These are commonly used by younger patients, but for some older patients they can be used for long range focus (e.g. driving or TV), or for close focus (e.g. reading, sewing), or for other tasks (e.g. for computer use). Many older patients who wear bifocal or varifocal lenses also like to have some single vision spectacles too (e.g. for hill-walking, reading, sewing, computer, etc.).
These spectacles are available in many different versions and provide two separate focal powers within each lens. In most cases the longer focus section is positioned towards the top and the shorter range focus is positioned at the bottom, but this can be reversed if required. There are many situations when a bifocal lens works well (e.g. reading a newspaper and then glancing up to watch TV). Depending on the lens type a thin line is sometimes visible.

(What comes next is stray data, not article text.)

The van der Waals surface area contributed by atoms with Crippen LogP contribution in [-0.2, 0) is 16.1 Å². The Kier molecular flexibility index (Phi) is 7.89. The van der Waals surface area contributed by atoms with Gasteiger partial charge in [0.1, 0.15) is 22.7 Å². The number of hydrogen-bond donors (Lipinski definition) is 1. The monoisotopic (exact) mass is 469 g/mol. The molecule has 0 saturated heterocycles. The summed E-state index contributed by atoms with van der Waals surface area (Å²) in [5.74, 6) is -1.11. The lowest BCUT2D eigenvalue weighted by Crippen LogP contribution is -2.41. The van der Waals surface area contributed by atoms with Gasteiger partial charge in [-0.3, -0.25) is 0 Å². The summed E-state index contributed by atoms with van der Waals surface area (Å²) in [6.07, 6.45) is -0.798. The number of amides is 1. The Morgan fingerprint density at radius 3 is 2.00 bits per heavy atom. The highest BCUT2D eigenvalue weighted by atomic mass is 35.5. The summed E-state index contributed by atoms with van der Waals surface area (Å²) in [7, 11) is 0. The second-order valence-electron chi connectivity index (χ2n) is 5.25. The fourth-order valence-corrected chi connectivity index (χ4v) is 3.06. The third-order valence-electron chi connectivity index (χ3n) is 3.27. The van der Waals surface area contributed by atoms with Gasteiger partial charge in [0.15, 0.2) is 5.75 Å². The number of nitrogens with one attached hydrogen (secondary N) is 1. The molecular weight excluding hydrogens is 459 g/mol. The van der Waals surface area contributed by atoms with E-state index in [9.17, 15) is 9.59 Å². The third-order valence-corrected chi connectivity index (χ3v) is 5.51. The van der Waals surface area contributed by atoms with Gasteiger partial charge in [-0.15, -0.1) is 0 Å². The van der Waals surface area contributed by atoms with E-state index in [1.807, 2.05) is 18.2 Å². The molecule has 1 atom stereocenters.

These are now becoming more popular than bifocal lenses, partly because there is no line on the lens and partly because they have more than two powers of lens for the patient to use. There are many different types of varifocal design, and these cover many different types of usage. For some people the range of focus might only stretch from their close focus reading position to their computer screen. For others the focus might stretch right out to the far distance (e.g. road signs).
All lens types can benefit from a range of surface treatments such as scratch-resistant coatings, anti-reflection coatings and tints.
In addition, there are specific types of lens which offer other particular benefits including: impact-resistant lenses (for sport or work-related activities), polarised lenses (for sunglasses), and lenses that adjust automatically to sunlight and lower light conditions (photochromic lenses).
We also offer thin lenses, which some patients prefer aesthetically. They are particularly popular for individuals who require more powerful lenses.
We offer a wide range of spectacle frames to suit styles and budgets. These include comfortable, ultra-light frames, and designers brands.